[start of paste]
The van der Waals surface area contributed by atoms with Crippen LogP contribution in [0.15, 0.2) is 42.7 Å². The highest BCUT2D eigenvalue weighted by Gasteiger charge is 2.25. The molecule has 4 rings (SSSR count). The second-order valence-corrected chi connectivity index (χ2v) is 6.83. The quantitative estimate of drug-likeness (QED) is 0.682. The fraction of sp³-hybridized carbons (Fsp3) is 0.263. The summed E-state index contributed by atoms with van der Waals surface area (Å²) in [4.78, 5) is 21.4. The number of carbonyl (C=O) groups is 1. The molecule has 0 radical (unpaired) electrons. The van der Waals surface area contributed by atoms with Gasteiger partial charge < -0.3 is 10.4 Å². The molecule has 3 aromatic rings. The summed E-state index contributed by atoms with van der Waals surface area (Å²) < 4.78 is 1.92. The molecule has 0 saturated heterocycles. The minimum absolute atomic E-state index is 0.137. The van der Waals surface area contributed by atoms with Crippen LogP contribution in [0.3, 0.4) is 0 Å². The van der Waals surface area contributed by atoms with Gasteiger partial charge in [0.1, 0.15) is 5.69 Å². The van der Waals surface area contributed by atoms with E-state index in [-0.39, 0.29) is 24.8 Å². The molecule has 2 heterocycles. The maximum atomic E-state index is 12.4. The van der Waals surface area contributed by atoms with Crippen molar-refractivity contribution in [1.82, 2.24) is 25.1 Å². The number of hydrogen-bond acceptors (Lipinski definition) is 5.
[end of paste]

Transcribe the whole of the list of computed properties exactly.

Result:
The van der Waals surface area contributed by atoms with Crippen LogP contribution in [0.15, 0.2) is 42.7 Å². The highest BCUT2D eigenvalue weighted by Gasteiger charge is 2.25. The molecule has 4 rings (SSSR count). The second-order valence-corrected chi connectivity index (χ2v) is 6.83. The quantitative estimate of drug-likeness (QED) is 0.682. The fraction of sp³-hybridized carbons (Fsp3) is 0.263. The summed E-state index contributed by atoms with van der Waals surface area (Å²) in [4.78, 5) is 21.4. The number of carbonyl (C=O) groups is 1. The molecule has 0 radical (unpaired) electrons. The van der Waals surface area contributed by atoms with Gasteiger partial charge < -0.3 is 10.4 Å². The molecule has 3 aromatic rings. The summed E-state index contributed by atoms with van der Waals surface area (Å²) < 4.78 is 1.92. The molecule has 0 saturated heterocycles. The minimum absolute atomic E-state index is 0.137. The van der Waals surface area contributed by atoms with Crippen LogP contribution in [0.3, 0.4) is 0 Å². The van der Waals surface area contributed by atoms with Gasteiger partial charge in [0.1, 0.15) is 5.69 Å². The van der Waals surface area contributed by atoms with E-state index in [-0.39, 0.29) is 24.8 Å². The molecule has 2 heterocycles. The maximum atomic E-state index is 12.4. The van der Waals surface area contributed by atoms with Crippen molar-refractivity contribution in [1.82, 2.24) is 25.1 Å². The number of hydrogen-bond acceptors (Lipinski definition) is 5.